From 1920-1932, the NFL championship was not decided in a playoff format. Who ever had the best winning percentage at the end of the season was awarded the NFL championship. (Every team did not play the same number of games, and ties didn’t count in the standings).

That changed in 1933. In that season, the National Football League split into two divisions (later called conferences), with the division winners playing in the NFL Championship Game. Ever since then, there has been an ever-evolving postseason, which now ends on Super Bowl Sunday.

Since 1933, only five combinations of head coach/quarterback have won at least three championships together. In 1940, ’41 and ’46 (with time lost due to World War II) Sid Luckman and George Halas won three NFL Championships. In 1974-75 and 1978-79 Chuck Noll and Terry Bradshaw took home four Super Bowls with the Steelers. In 1981, ’84, and ’88 Bill Walsh and Joe Montana won three Super Bowls in San Francisco. And Tom Brady and Bill Belichick have five Lombardi Trophies and counting with New England.

However, there is one more coach/quarterback tandem in this group. This tandem won the 1961, 1962 and 1965 NFL Championship games as well as Super Bowls I & II. Of course, it is Vince Lombardi and Bart Starr.

Vince Lombardi-Bart Starr: Greatest Head Coach-Quarterback Tandem in NFL History

In nine seasons together they were 96-34-6 in the regular season, won six Western Conference titles and the aforementioned five championships. During that run, they were 9-1 in the playoffs. Their three consecutive world championships (1965 NFL Championship and Super Bowls I & II) are, to date, the only occurrence of three titles in a row since the inception of the NFL Championship Game in 1933. Subsequently, the Packers are the only franchise to win three straight championships from the pre-Championship Game Era as well.

In addition to this, the Packers would compete against two Hall of Fame quarterbacks. They faced Y.A. Tittle in the NFL Championship Game, and in Super Bowl I, they would face the Hall of Fame head coach/quarterback tandem of Hank Stram and Len Dawson. Their record in those game was 3-0.

Tom Brady and Bill Belichick’s Place in NFL History

Winning five Super Bowls is impressive, but the five championship wins are hardly unprecedented. Brady was the second quarterback (after Starr) to win five championships. Belichick is the third coach to win five championships after Lombardi and Halas. Halas won two NFL Championship Games prior to the arrival of Luckman. Additionally, he won the 1921 American Professional Football Association (the league name before NFL) championship.

While Belichick is the first head coach to win five Super Bowls, Brady isn’t the first NFL player to accomplish that feat even though he is the first quarterback. With the Dallas Cowboys win in Super Bowl XXX, Charles Haley became the first player to win five Super Bowls. Additionally, the Patriots are the fourth franchise to win five Super Bowls, with the others being the Steelers, Cowboys and 49ers. Additionally, they are the eighth NFL franchise with five or more world championships.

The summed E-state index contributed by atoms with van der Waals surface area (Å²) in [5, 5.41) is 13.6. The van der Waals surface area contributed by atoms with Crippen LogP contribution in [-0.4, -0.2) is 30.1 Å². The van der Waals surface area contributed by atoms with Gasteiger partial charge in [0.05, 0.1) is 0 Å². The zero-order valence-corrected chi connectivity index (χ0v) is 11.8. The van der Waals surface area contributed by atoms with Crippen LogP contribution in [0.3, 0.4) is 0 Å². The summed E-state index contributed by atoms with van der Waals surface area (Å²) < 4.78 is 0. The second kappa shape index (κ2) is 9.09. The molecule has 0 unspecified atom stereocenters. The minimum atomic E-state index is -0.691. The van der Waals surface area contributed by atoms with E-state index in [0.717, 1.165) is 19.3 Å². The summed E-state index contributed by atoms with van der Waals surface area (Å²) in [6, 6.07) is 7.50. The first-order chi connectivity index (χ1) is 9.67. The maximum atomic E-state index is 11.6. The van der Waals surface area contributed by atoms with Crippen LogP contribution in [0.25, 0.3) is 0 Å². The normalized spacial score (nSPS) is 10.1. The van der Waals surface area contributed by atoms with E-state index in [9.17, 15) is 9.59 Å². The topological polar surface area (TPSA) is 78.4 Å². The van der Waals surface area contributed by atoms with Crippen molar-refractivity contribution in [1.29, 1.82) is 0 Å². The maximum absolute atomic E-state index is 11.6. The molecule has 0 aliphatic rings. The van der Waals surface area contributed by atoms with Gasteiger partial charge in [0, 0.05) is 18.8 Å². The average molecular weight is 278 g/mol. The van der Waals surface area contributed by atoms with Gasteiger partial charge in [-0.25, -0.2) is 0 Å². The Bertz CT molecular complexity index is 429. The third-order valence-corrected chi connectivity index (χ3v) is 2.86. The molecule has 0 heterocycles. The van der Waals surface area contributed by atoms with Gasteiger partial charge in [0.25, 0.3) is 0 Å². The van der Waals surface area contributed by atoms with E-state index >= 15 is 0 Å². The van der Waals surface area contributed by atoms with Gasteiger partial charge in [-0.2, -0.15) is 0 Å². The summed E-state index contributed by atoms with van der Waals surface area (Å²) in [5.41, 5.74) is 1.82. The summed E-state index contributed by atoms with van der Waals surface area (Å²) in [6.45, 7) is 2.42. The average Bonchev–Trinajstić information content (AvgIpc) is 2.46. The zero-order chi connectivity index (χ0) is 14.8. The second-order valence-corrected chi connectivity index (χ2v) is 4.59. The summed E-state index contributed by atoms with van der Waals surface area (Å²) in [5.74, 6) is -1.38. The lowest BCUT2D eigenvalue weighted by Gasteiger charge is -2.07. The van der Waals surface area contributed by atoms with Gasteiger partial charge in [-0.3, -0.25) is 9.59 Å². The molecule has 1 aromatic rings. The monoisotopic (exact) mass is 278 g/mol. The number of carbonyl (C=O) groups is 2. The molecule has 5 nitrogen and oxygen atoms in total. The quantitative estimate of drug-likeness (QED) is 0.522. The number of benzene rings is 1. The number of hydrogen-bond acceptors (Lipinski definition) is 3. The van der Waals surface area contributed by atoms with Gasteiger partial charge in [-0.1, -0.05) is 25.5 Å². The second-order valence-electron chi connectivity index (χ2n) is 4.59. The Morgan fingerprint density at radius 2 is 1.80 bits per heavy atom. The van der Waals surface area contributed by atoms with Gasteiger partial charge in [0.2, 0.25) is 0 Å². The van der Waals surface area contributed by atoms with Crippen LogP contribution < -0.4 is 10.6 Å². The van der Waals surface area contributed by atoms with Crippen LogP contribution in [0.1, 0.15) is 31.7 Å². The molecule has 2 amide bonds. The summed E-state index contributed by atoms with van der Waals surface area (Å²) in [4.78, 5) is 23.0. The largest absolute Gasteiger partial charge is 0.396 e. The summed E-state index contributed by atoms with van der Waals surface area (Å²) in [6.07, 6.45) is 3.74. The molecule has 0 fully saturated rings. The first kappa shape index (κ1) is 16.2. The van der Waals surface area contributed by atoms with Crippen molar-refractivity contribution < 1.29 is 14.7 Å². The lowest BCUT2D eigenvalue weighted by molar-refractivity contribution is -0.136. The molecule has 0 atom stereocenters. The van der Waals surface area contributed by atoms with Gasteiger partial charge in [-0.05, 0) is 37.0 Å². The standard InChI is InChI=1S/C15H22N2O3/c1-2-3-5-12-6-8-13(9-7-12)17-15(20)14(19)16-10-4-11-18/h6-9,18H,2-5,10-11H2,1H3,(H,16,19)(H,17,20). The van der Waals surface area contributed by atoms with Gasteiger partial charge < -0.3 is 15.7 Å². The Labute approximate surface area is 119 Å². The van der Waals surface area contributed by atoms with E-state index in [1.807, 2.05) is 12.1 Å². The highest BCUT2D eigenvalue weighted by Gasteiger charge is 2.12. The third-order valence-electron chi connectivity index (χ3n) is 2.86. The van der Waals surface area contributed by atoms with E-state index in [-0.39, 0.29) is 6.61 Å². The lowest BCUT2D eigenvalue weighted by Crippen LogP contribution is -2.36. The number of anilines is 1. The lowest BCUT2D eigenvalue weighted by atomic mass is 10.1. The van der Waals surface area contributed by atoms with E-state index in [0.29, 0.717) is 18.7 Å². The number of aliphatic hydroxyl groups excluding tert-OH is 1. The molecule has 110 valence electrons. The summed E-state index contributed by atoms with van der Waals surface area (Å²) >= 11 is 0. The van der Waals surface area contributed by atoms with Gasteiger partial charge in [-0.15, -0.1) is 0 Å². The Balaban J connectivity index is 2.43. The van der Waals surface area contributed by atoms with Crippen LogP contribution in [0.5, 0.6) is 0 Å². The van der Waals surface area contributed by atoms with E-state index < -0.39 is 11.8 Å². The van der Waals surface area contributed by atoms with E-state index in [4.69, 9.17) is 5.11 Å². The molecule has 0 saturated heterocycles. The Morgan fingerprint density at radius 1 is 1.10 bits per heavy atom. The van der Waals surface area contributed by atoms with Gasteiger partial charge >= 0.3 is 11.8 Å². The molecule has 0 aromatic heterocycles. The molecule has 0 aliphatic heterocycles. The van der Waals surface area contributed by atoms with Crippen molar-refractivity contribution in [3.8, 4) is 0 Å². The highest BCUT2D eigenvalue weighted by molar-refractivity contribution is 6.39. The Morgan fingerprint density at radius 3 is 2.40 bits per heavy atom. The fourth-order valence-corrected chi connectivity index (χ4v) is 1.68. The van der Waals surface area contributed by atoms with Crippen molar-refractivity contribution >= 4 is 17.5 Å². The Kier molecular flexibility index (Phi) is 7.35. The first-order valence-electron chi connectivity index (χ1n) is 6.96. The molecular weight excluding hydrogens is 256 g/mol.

To date the opponents of the Patriots have featured only four Hall of Fame players. That’s a far cry from the 13 that were on the opponents of the Packers in the 60s.

There’s no doubt that together, Brady and Belichick are great. In the Super Bowl Era, they’re the best. However, when you look at the entire history of the NFL, overlooking the era before the Super Bowl is an injustice to those that played and coached.

As of right now, the two rank as the second-best quarterback/head coach tandem in NFL history. The greatest tandem is Starr and Lombardi. However, another Super Bowl victory will change that narrative.

Story by Michael Pallas, Courtesy of LastWordOnProFootball.com

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Two Rivers Lombardi Walk raises more than $12K for cancer care

TWO RIVERS - More than 100 walkers raised more than $12,500 for cancer care at the second annual Lombardi Walk to Tackle Cancer on Saturday at Neshotah Beach in Two Rivers.

All of the money raised will support survivorship care, integrative and holistic therapy options in the Vince Lombardi Cancer Clinic at Aurora Cancer Care.

“Cancer has affected everyone in some way — our friends, neighbors and loved ones. It’s personal," said Rachel Rupnik, fundraising officer with Aurora Health Care Foundation. "That’s why we are so excited to partner with the Vince Lombardi Cancer Foundation and help enhance the programs that will be offered at the Vince Lombardi Cancer Center right in our community.”

This year, Aurora Health Care and the Vince Lombardi Cancer Foundation expanded their Lombardi Walks to Tackle Cancer to include 10 locations across eastern Wisconsin, including the July 22 Walk/Run at Festa Italiana in Milwaukee.

All Lombardi Walks support local Aurora Cancer Care programs, services and cancer research in the communities in which they were raised. Funds raised also will receive a 50 percent match by the Vince Lombardi Cancer Foundation.

In addition to the walk, the event offered information about cancer prevention and included family-friendly activities.

Learn more at LombardiWalk.org or call 920-794-5284.

Courtesy of Manitowoc Herald Times Reporter.